Over the past five weeks my work with Five Capitals has taken me to three different countries on three different continents. I visited Canada (North America, of course), Brisbane, Melbourne and Tasmania (all in Australia), and the Netherlands in Europe.
Getting outside of my normal context is always valuable for me, especially when I can travel outside the US to see cultures and people who are very different from me. It gives me a needed perspective on what God is doing in other places across the world, which in turn does good work in me.
Here are a few observations I made about places outside the US on this last round of international trips.
1. Less noise.
Wow! I didn’t realize how deeply our culture of consumerism fills up all the empty space with noise, and ultimately how difficult this reality makes it to hear from God. Until you get outside of it, it’s difficult to really see it for what it is.
The other countries I visited simply don’t have this noise. It was amazing to me (especially in Australia) how just having less noise was a blessing and benefit to me. The people I engaged with seemed more peaceful, open, focused, tuned in to God’s word, and present with those around them.
American Christians, if they aren’t careful, lose all ability to filter out the noise, even when it’s “good” noise: email devotions, text messages, sermons, podcasts, websites, books, resources, media, etc. If we are constantly attending to the noise, we give ourselves little chance to truly hear and respond to God’s voice.
2. People are aware.
Here in America we know that the church is in decline. We know that more needs to be done and that the trajectory we’re on isn’t a good one. However, Christians in other countries have more fully, readily and realistically embraced this reality.
Whether it’s because churches are in sharper decline or because they’ve been declining longer, the awareness creates a determination, sobriety and commitment to sacrifice and go for biblical tools and strategies to actually turn the tide. There’s a deeper level of ownership and desire to see redemption and revival within their communities.
America could benefit from seeing how seriously they are taking the situation as well as how seriously they are about bringing change.
3. Christians are ready.
This builds on the previous point, but because Christians are aware, they are also ready to go for it and get after it! It so refreshing to see Christians show up early, take thorough notes, ask hard questions, wrestle with concepts and discern actionable next steps.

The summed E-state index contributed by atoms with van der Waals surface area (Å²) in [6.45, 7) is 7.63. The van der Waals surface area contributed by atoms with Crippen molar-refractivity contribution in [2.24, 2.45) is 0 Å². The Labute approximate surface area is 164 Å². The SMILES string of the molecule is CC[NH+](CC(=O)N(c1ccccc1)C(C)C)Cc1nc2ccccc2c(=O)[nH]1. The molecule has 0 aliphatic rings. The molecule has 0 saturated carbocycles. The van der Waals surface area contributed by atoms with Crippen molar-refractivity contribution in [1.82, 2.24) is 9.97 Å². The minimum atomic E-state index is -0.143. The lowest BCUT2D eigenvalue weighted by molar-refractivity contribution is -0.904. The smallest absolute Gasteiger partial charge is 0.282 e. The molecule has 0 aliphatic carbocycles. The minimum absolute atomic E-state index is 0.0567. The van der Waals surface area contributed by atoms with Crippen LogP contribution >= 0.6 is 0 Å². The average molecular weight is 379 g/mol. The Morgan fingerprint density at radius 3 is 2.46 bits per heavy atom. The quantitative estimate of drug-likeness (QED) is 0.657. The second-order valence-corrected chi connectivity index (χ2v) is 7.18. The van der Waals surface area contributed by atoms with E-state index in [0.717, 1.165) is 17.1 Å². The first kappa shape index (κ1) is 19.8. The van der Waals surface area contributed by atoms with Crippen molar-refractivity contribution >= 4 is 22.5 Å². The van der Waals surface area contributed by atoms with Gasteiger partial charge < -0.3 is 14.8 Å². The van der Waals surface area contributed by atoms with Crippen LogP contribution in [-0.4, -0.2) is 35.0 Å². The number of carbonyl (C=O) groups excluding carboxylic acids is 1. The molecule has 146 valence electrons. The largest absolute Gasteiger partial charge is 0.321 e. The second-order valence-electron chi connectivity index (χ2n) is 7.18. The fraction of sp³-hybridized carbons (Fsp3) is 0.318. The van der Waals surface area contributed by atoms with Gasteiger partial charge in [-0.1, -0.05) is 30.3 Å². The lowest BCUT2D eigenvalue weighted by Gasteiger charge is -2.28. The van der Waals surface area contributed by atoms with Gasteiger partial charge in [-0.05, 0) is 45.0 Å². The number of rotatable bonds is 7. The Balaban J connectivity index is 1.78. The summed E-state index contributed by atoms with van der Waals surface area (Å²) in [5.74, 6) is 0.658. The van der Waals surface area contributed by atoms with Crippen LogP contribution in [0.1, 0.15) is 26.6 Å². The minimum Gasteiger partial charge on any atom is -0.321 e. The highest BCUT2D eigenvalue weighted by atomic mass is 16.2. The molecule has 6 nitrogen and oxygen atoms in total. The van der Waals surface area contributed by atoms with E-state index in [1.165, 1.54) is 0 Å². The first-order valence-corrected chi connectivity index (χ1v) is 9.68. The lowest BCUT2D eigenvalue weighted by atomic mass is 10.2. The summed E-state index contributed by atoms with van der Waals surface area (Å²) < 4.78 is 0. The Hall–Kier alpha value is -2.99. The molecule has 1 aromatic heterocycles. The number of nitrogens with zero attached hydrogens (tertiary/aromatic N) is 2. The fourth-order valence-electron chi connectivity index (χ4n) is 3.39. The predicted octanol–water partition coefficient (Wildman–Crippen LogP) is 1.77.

I’ve been at too many events where the participants tend to critique rather than apply, send emails while listening rather than engage, and comment on the communication style of the speaker rather than wrestle with the content. Because of this, little changes in the lives of the attendees.
I found a different atmosphere in the rooms of these other countries; one of readiness, reflection and response. A posture we in America can learn from!
4. Price is considered (as well as prize).
As the old saying goes: “no guts no glory.” And while deep down we know this is true, we often wish it wasn’t so. Can’t we have our cake and eat it, too?
I enjoyed a sobering discussion we had in the Netherlands about the costs of truly following Jesus and going after a biblical framework in business. Too often, we think we can get all the fruit without any pruning.
Honestly, I’ve tried a lot of different shortcuts in my life and it always just takes longer, because I have to retrace my steps and go the full way around anyway. Generally, there just aren’t any shortcuts.
What are you going after? That’s your prize! Just make sure you also embrace the price of going there!
5. Conviction instead of hype.
In America, it’s been a shaky 10 years. Since 9/11, we’ve been trying to work our way out of a lot of setbacks and struggles. The world has felt this way too.
Yet, like in America, there’s a real feeling abroad that our “best days lie ahead.” Connecting well with those verses: “I can do all things through Christ who gives me strength” and Jesus’ words of encouragement “You can do everything I can do, and even greater things than these.”
Along with all Christians everywhere, let’s keep living and believing God has great things in store.
Have you traveled lately? Even if it’s simply out of your city or region? Be aware of the differences and nuances you observe in different cultures, and ask, “What’s God doing here, and how can I join him in it?”